We don’t see things as they are. We see them through our intentions. The power of #wolweek is naming our intent and sharing it with others.
Many people work out loud naturally or have done so since social tools became available. They rightly query why we need #wolweek.
The simple answer is it is not for them, except as a celebration of their exemplary efforts. Wolweek is about change in the way people work. If you already work out loud then you also know the majority don’t share your approach.
In Meg Wheatley’s Two Loops model of change and most similar theories of change a key part of the process is naming the change. Why is a name required? We don’t see the world. We see the world through our own intentions. A new name helps engage our curiosity and to open our filters to look at behaviour again in new ways.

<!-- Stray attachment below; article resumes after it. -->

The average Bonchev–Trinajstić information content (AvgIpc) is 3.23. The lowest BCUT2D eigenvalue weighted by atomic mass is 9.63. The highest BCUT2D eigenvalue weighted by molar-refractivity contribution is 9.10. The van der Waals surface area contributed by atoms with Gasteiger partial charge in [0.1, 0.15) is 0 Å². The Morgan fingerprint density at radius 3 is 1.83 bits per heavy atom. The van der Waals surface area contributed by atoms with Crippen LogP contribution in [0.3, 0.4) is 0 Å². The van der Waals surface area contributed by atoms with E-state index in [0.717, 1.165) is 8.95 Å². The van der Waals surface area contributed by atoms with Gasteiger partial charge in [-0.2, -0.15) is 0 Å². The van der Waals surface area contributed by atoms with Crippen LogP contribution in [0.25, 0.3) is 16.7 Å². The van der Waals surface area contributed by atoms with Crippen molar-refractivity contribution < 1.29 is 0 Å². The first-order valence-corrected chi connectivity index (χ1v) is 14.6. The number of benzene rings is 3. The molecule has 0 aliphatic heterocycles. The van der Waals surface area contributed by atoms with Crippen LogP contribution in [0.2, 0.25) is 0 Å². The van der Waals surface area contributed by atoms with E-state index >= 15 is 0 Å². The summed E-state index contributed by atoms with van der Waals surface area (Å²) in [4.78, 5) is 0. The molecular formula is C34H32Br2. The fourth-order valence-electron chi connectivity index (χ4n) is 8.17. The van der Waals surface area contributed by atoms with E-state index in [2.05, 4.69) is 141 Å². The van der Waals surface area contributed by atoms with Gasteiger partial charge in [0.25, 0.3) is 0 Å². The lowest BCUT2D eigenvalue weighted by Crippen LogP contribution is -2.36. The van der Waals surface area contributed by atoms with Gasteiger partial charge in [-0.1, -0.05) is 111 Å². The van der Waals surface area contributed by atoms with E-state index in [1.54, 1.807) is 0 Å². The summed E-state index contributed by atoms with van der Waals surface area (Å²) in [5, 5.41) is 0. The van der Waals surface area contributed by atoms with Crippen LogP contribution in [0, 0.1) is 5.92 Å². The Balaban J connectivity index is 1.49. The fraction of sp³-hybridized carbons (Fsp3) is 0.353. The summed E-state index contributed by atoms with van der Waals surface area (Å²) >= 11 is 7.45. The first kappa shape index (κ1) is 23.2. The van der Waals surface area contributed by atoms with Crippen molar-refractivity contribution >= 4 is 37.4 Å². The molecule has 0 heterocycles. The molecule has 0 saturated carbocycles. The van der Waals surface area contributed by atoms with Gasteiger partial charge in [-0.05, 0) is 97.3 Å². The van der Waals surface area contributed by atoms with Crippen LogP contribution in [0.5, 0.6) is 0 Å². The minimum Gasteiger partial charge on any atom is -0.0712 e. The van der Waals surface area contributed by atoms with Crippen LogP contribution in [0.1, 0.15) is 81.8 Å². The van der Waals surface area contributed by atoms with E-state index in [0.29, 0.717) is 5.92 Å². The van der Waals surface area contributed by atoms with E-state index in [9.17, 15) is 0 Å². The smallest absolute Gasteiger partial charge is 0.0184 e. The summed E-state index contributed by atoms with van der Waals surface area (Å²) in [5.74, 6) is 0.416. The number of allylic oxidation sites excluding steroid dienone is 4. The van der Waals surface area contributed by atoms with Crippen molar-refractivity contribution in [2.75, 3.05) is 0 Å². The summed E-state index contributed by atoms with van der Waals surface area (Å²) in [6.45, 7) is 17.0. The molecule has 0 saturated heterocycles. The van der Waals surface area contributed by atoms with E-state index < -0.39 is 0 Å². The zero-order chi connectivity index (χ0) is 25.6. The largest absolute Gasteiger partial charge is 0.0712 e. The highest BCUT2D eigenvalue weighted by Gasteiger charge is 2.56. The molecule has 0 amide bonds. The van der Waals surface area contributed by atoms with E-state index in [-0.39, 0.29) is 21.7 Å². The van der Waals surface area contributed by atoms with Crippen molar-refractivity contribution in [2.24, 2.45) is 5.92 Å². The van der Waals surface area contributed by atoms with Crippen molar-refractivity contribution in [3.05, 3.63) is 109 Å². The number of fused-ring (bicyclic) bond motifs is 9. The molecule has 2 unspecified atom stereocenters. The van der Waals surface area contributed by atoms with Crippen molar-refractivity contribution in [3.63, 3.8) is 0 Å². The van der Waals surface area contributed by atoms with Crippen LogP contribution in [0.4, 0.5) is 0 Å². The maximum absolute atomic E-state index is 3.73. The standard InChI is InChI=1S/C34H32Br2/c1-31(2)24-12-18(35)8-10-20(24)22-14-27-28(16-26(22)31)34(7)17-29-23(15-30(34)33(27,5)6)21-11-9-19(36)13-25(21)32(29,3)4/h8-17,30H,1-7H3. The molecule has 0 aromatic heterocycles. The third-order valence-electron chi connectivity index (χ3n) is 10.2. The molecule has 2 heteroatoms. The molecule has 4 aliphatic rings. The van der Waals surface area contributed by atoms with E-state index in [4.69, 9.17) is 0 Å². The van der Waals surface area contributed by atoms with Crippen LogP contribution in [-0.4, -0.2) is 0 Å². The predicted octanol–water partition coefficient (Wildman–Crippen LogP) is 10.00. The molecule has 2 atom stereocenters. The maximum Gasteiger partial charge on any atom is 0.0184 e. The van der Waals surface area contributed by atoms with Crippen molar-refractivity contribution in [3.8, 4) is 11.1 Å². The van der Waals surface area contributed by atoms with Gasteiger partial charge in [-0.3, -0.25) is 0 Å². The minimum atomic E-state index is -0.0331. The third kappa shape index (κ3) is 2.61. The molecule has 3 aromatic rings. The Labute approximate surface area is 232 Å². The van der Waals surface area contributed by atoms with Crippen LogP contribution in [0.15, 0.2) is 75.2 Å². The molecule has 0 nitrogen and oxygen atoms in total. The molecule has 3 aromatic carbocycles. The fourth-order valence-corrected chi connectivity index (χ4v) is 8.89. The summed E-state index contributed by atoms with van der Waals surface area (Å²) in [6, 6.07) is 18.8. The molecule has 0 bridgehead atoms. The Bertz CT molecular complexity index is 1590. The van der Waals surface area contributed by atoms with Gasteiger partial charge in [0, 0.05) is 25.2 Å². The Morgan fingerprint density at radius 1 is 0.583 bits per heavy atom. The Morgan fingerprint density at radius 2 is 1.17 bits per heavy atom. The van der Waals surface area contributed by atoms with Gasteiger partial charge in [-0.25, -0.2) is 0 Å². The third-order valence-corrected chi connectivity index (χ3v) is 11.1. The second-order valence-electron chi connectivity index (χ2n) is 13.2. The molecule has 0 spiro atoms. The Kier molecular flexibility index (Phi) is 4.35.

If it has never occurred to you or your organisation that almost all work is a collaboration and that all people learn from sharing, then working out loud is a shock to your system and a reason to look again with new intent. The vehemence of the response that all working out loud does is create noise tells me that this shock is working.
If you want people to act differently, you need to help people to look at things differently. Working out loud week is a collective shout to help that to happen.